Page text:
Anti-bias efforts at the University of Michigan took a hit Monday as the Justice Department declared some of the institution’s policies “unconstitutional” and accused its Bias Response Team of chilling free speech.
The feds’ statement of interest was issued as part of a lawsuit filed against the University of Michigan earlier this year by the First Amendment nonprofit Speech First. It sued the taxpayer-funded university on behalf of three unidentified students, alleging the university’s vague policies on harassment and bullying – and a pending provision on “bias-motivated misconduct” – violate the First and Fourteenth Amendments.
The Justice Department agrees with that assessment.
“Speech First alleges that the University of Michigan’s policies on ‘harassment,’ ‘bullying,’ and ‘bias’ are so vague and overbroad as to prompt students to limit their speech out of fear that they might be subject to disciplinary sanction, including ‘individual education’ or ‘restorative justice’ at the hands of the University’s Bias Response Team,” the DOJ statement reads.
“The United States’ Statement of Interest argues that the University of Michigan’s Statement of Student Rights and Responsibilities, which prohibits ‘harassment,’ ‘bullying,’ and ‘bias,’ is unconstitutional because it offers no clear, objective definitions of the violations. Instead, the Statement refers students to a wide array of ‘examples of various interpretations that exist for the terms,’ many of which depend on a listener’s subjective reaction to speech,” the Justice Department continued.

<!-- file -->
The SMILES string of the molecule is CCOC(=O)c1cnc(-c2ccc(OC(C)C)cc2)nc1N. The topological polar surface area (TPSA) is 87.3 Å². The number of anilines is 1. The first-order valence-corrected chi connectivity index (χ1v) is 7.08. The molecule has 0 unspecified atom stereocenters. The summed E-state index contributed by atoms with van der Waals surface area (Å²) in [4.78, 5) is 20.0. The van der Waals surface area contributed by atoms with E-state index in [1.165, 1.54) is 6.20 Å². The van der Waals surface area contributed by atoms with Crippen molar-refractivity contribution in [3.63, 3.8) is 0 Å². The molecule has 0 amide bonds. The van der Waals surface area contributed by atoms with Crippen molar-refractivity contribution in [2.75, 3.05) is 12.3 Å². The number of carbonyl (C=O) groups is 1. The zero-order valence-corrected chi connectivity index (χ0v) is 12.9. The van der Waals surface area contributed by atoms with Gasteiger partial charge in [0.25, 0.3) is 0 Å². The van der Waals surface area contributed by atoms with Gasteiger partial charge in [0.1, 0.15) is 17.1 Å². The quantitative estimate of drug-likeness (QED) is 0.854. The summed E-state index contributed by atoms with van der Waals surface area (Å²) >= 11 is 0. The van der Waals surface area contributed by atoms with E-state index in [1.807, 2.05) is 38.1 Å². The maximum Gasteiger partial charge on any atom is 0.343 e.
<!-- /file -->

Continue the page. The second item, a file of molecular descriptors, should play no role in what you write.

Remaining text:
“The United States also argues that the University’s Bias Response Policy chills protected speech through its Bias Response Team. The Bias Response Team, which consists of University administrators and law enforcement officers, has the authority to subject students to discipline and sanction. It encourages students to report any suspected instances of bias, advising them: ‘[t]he most important indication of bias is your own feelings.’ According to the plaintiff, the Bias Response Team has responded to more than 150 alleged incidents of bias in the last year.”
But UMich spokesman Rick Fitzgerald told the Detroit News the Bias Response Team does not discipline students.
“Contrary to the department’s statement, the university’s Bias Response Team does not ‘ha[ve] the authority to subject students to discipline and sanction.’ Rather, it provides support to students on a voluntary basis,” Fitzgerald said.